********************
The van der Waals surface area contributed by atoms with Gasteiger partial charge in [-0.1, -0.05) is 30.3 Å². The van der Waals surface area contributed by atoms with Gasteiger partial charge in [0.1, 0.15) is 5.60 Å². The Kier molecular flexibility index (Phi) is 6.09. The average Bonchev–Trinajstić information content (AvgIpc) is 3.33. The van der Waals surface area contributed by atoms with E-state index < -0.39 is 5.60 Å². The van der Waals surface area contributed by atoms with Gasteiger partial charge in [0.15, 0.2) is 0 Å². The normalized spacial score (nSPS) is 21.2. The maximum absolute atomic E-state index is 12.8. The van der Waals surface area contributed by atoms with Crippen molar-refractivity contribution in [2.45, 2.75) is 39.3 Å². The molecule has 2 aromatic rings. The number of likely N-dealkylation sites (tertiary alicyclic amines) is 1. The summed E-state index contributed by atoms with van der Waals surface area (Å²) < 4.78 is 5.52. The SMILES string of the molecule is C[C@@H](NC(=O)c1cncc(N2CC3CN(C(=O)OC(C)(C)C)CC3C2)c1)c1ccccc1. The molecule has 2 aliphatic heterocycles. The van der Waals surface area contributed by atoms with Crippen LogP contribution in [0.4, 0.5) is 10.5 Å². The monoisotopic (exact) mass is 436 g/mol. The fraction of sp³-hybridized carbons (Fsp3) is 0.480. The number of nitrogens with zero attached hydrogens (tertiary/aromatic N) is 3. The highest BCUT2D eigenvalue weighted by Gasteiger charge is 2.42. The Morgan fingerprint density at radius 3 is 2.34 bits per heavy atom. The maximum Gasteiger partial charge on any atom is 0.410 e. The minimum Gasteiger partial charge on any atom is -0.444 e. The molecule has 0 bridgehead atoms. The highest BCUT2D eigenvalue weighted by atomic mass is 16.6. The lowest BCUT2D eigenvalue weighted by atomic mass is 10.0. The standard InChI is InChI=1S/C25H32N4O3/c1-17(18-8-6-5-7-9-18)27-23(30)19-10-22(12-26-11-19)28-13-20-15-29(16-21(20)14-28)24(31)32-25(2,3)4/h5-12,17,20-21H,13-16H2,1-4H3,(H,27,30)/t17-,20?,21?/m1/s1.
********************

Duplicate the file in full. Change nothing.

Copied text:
The van der Waals surface area contributed by atoms with Gasteiger partial charge in [-0.1, -0.05) is 30.3 Å². The van der Waals surface area contributed by atoms with Gasteiger partial charge in [0.1, 0.15) is 5.60 Å². The Kier molecular flexibility index (Phi) is 6.09. The average Bonchev–Trinajstić information content (AvgIpc) is 3.33. The van der Waals surface area contributed by atoms with E-state index < -0.39 is 5.60 Å². The van der Waals surface area contributed by atoms with Gasteiger partial charge in [0.15, 0.2) is 0 Å². The normalized spacial score (nSPS) is 21.2. The maximum absolute atomic E-state index is 12.8. The van der Waals surface area contributed by atoms with Crippen molar-refractivity contribution in [2.45, 2.75) is 39.3 Å². The molecule has 2 aromatic rings. The number of likely N-dealkylation sites (tertiary alicyclic amines) is 1. The summed E-state index contributed by atoms with van der Waals surface area (Å²) < 4.78 is 5.52. The SMILES string of the molecule is C[C@@H](NC(=O)c1cncc(N2CC3CN(C(=O)OC(C)(C)C)CC3C2)c1)c1ccccc1. The molecule has 2 aliphatic heterocycles. The van der Waals surface area contributed by atoms with Crippen LogP contribution in [0.4, 0.5) is 10.5 Å². The monoisotopic (exact) mass is 436 g/mol. The fraction of sp³-hybridized carbons (Fsp3) is 0.480. The number of nitrogens with zero attached hydrogens (tertiary/aromatic N) is 3. The highest BCUT2D eigenvalue weighted by Gasteiger charge is 2.42. The Morgan fingerprint density at radius 3 is 2.34 bits per heavy atom. The maximum Gasteiger partial charge on any atom is 0.410 e. The minimum Gasteiger partial charge on any atom is -0.444 e. The molecule has 0 bridgehead atoms. The highest BCUT2D eigenvalue weighted by atomic mass is 16.6. The lowest BCUT2D eigenvalue weighted by atomic mass is 10.0. The standard InChI is InChI=1S/C25H32N4O3/c1-17(18-8-6-5-7-9-18)27-23(30)19-10-22(12-26-11-19)28-13-20-15-29(16-21(20)14-28)24(31)32-25(2,3)4/h5-12,17,20-21H,13-16H2,1-4H3,(H,27,30)/t17-,20?,21?/m1/s1.